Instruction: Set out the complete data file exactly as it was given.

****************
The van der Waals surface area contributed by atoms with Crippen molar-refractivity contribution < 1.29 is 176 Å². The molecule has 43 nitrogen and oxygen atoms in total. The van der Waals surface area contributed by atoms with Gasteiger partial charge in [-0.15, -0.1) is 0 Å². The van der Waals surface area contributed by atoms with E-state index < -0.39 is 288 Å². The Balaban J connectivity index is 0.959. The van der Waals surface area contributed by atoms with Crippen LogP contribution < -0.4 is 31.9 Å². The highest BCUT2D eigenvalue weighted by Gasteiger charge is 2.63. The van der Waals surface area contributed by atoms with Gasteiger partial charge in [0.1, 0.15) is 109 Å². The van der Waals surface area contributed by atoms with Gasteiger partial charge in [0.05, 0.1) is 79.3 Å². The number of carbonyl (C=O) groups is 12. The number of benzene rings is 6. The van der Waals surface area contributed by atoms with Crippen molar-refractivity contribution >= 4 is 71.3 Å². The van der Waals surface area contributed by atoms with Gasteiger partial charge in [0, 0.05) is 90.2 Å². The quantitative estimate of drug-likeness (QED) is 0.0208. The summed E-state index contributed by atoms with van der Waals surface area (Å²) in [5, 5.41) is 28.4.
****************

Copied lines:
The van der Waals surface area contributed by atoms with Crippen molar-refractivity contribution < 1.29 is 176 Å². The molecule has 43 nitrogen and oxygen atoms in total. The van der Waals surface area contributed by atoms with Gasteiger partial charge in [-0.15, -0.1) is 0 Å². The van der Waals surface area contributed by atoms with E-state index < -0.39 is 288 Å². The Balaban J connectivity index is 0.959. The van der Waals surface area contributed by atoms with Crippen LogP contribution < -0.4 is 31.9 Å². The highest BCUT2D eigenvalue weighted by Gasteiger charge is 2.63. The van der Waals surface area contributed by atoms with Gasteiger partial charge in [0.1, 0.15) is 109 Å². The van der Waals surface area contributed by atoms with Gasteiger partial charge in [0.05, 0.1) is 79.3 Å². The number of carbonyl (C=O) groups is 12. The number of benzene rings is 6. The van der Waals surface area contributed by atoms with Crippen molar-refractivity contribution >= 4 is 71.3 Å². The van der Waals surface area contributed by atoms with Gasteiger partial charge in [0, 0.05) is 90.2 Å². The quantitative estimate of drug-likeness (QED) is 0.0208. The summed E-state index contributed by atoms with van der Waals surface area (Å²) in [5, 5.41) is 28.4.